Typhoon Nanmadol lands to the southwest Japan On Sunday night, authorities urged millions of people to shelter from the strong winds and torrential rain of the powerful storm.
The Japan Meteorological Agency (JMA) said the storm had officially reached the eyewall – the area just outside the eye – near Kagoshima at 7 PM local time (11:00 AM BST).
It was packing winds up to almost 150 mph, and up to 500mm of rain had fallen in parts of the southwestern Kyushu region in less than 24 hours.
Local officials said several people were injured. In the city of Kushima, in southern Miyazaki prefecture, a woman was slightly injured by shards of glass when wind smashed windows at a gym. National TV broadcaster NHK reported that 15 people were injured, citing its own tally.
At least 20,000 people spent the night in bunkers in Kyushu’s Kagoshima and Miyazaki districts, where the JMA issued a rare “special warning” – a warning only issued when it estimates conditions that occur every few decades.
National broadcaster NHK, which collects information from local authorities, said more than 7 million people were told to move to shelters or take shelter in sturdy buildings to escape the storm.
Evacuation warnings are not enforced, and authorities sometimes have trouble convincing people to move into shelters before extreme weather conditions. Over the weekend, they tried to take home their worries about the weather system.
Prime Minister Fumio Kishida tweeted after holding a government meeting regarding the storm, “Please stay away from dangerous places and please evacuate if you feel the slightest sign of danger.”
“It will be dangerous to evacuate at night. Please go to a safe place while it’s still light outside.”
The JMA warned that the area could face unprecedented danger from high winds, storm surges and torrential rains, describing the storm as “very dangerous”.
“The areas affected by the storm are seeing a kind of rain that has never been experienced before,” Hiro Kato, head of the Weather Monitoring and Warning Center, told reporters on Sunday.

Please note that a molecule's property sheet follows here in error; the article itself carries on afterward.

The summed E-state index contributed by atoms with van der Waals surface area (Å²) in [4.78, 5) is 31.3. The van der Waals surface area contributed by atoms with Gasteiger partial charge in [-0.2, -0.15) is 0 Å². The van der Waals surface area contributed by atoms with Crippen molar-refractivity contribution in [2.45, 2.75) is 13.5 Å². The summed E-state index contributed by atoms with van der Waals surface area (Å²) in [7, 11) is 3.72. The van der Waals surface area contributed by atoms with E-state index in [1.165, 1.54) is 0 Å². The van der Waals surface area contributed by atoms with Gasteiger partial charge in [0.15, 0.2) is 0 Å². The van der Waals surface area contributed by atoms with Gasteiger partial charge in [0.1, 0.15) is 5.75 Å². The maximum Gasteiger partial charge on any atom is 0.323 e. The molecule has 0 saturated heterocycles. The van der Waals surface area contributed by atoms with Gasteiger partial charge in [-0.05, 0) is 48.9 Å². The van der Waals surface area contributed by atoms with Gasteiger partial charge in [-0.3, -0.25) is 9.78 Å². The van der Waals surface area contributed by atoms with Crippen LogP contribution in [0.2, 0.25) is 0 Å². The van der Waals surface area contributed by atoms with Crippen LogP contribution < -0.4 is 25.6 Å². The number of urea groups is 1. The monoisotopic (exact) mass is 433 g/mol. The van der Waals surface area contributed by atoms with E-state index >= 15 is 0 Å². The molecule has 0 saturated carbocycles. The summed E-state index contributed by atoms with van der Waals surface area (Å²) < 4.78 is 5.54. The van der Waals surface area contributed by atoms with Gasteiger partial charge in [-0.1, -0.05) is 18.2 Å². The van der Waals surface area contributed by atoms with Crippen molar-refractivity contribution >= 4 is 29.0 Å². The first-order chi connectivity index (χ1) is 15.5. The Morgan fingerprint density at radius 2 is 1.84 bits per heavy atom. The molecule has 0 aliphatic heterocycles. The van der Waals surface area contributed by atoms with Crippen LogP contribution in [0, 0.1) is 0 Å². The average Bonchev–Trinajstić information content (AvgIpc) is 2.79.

It is very likely that there will be some types of landslides, especially in areas where landslide warnings are made.
He called for the utmost caution, even in areas where disasters do not usually occur.
On Sunday evening, utilities said nearly 200,000 homes across the region were without electricity. Trains, flights, and ferries were canceled until the storm passed, and even some grocery stores, often open around the clock and considered a lifeline in disasters, closed their doors.
“The southern part of the Kyushu region may see strong winds, high waves and high tides like never before,” the JMA said in a statement on Sunday, urging people to “take the greatest possible caution.”
On the ground, an official from Izumi, Kagoshima, said conditions were deteriorating rapidly on Sunday afternoon.
“The wind has become extremely strong. The rain is also falling hard,” he told AFP. “It’s pure white outside. Visibility is almost zero.”
Weakening slightly as it approaches landfall, the storm is expected to turn northeast and sweep the main island of Japan Wednesday morning.
Japan is currently in typhoon season and faces 20 types of storms a year, with heavy rains that routinely cause landslides or flash floods. In 2019, Typhoon Hagibis struck Japan while hosting the Rugby World Cup, killing more than 100 people.
A year ago, Typhoon Jebi closed the Kansai airport in Osaka, killing 14 people. And in 2018, floods and landslides killed more than 200 people in western Japan during the country’s annual rainy season.
Scientists say the climate crisis is increasing the severity of storms and causing extreme weather conditions such as heatwaves, droughts and flash floods to become more frequent and intense.
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